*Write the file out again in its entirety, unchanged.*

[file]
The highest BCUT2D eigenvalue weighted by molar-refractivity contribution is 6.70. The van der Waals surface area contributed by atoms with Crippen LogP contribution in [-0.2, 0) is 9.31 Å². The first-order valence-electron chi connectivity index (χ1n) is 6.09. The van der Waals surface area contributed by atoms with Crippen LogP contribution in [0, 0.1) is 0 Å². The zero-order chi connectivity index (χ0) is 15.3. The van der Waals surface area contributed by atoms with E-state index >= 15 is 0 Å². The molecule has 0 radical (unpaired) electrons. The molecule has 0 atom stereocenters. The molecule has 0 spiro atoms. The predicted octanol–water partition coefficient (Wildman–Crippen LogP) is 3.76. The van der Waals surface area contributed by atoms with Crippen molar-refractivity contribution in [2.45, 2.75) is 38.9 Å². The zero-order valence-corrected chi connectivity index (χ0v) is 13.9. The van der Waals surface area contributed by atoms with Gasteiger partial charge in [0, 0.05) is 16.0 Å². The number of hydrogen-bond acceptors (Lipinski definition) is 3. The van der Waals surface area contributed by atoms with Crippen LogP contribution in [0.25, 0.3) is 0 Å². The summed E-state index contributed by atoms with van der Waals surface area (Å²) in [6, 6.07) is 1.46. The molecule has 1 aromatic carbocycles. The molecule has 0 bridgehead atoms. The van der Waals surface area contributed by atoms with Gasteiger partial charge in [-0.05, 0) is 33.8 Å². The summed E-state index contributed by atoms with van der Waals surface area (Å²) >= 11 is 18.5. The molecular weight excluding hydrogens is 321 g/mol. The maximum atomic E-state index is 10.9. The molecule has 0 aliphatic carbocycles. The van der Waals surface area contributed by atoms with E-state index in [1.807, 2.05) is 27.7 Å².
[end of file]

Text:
The highest BCUT2D eigenvalue weighted by molar-refractivity contribution is 6.70. The van der Waals surface area contributed by atoms with Crippen LogP contribution in [-0.2, 0) is 9.31 Å². The first-order valence-electron chi connectivity index (χ1n) is 6.09. The van der Waals surface area contributed by atoms with Crippen LogP contribution in [0, 0.1) is 0 Å². The zero-order chi connectivity index (χ0) is 15.3. The van der Waals surface area contributed by atoms with E-state index >= 15 is 0 Å². The molecule has 0 radical (unpaired) electrons. The molecule has 0 atom stereocenters. The molecule has 0 spiro atoms. The predicted octanol–water partition coefficient (Wildman–Crippen LogP) is 3.76. The van der Waals surface area contributed by atoms with Crippen molar-refractivity contribution in [2.45, 2.75) is 38.9 Å². The zero-order valence-corrected chi connectivity index (χ0v) is 13.9. The van der Waals surface area contributed by atoms with Gasteiger partial charge in [0, 0.05) is 16.0 Å². The number of hydrogen-bond acceptors (Lipinski definition) is 3. The van der Waals surface area contributed by atoms with Crippen LogP contribution in [0.25, 0.3) is 0 Å². The summed E-state index contributed by atoms with van der Waals surface area (Å²) in [6, 6.07) is 1.46. The molecule has 1 aromatic carbocycles. The molecule has 0 bridgehead atoms. The van der Waals surface area contributed by atoms with Gasteiger partial charge in [-0.05, 0) is 33.8 Å². The summed E-state index contributed by atoms with van der Waals surface area (Å²) >= 11 is 18.5. The molecular weight excluding hydrogens is 321 g/mol. The maximum atomic E-state index is 10.9. The molecule has 0 aliphatic carbocycles. The van der Waals surface area contributed by atoms with E-state index in [1.807, 2.05) is 27.7 Å².